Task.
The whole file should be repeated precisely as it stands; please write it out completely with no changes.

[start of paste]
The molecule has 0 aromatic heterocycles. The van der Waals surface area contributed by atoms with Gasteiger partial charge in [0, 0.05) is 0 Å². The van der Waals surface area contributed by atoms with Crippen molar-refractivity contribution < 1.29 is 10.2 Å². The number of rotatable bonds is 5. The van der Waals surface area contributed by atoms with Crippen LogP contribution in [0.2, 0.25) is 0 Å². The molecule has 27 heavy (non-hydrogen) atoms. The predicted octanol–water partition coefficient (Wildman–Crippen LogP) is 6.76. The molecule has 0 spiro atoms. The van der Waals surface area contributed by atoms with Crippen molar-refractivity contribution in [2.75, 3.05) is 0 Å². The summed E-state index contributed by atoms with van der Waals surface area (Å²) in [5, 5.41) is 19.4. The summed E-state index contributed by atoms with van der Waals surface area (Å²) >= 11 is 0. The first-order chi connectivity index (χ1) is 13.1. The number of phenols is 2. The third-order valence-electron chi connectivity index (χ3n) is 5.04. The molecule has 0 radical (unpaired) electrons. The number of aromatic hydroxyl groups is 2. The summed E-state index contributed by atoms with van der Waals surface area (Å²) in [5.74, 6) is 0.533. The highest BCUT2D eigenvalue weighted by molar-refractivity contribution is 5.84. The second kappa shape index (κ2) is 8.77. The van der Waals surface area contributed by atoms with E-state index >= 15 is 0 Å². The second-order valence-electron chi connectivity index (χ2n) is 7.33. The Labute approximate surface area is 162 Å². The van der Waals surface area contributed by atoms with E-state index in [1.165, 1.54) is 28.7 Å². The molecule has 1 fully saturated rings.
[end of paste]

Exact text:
The molecule has 0 aromatic heterocycles. The van der Waals surface area contributed by atoms with Gasteiger partial charge in [0, 0.05) is 0 Å². The van der Waals surface area contributed by atoms with Crippen molar-refractivity contribution < 1.29 is 10.2 Å². The number of rotatable bonds is 5. The van der Waals surface area contributed by atoms with Crippen LogP contribution in [0.2, 0.25) is 0 Å². The molecule has 27 heavy (non-hydrogen) atoms. The predicted octanol–water partition coefficient (Wildman–Crippen LogP) is 6.76. The molecule has 0 spiro atoms. The van der Waals surface area contributed by atoms with Crippen molar-refractivity contribution in [2.75, 3.05) is 0 Å². The summed E-state index contributed by atoms with van der Waals surface area (Å²) in [5, 5.41) is 19.4. The summed E-state index contributed by atoms with van der Waals surface area (Å²) >= 11 is 0. The first-order chi connectivity index (χ1) is 13.1. The number of phenols is 2. The third-order valence-electron chi connectivity index (χ3n) is 5.04. The molecule has 0 radical (unpaired) electrons. The number of aromatic hydroxyl groups is 2. The summed E-state index contributed by atoms with van der Waals surface area (Å²) in [5.74, 6) is 0.533. The highest BCUT2D eigenvalue weighted by molar-refractivity contribution is 5.84. The second kappa shape index (κ2) is 8.77. The van der Waals surface area contributed by atoms with E-state index >= 15 is 0 Å². The second-order valence-electron chi connectivity index (χ2n) is 7.33. The Labute approximate surface area is 162 Å². The van der Waals surface area contributed by atoms with E-state index in [1.165, 1.54) is 28.7 Å². The molecule has 1 fully saturated rings.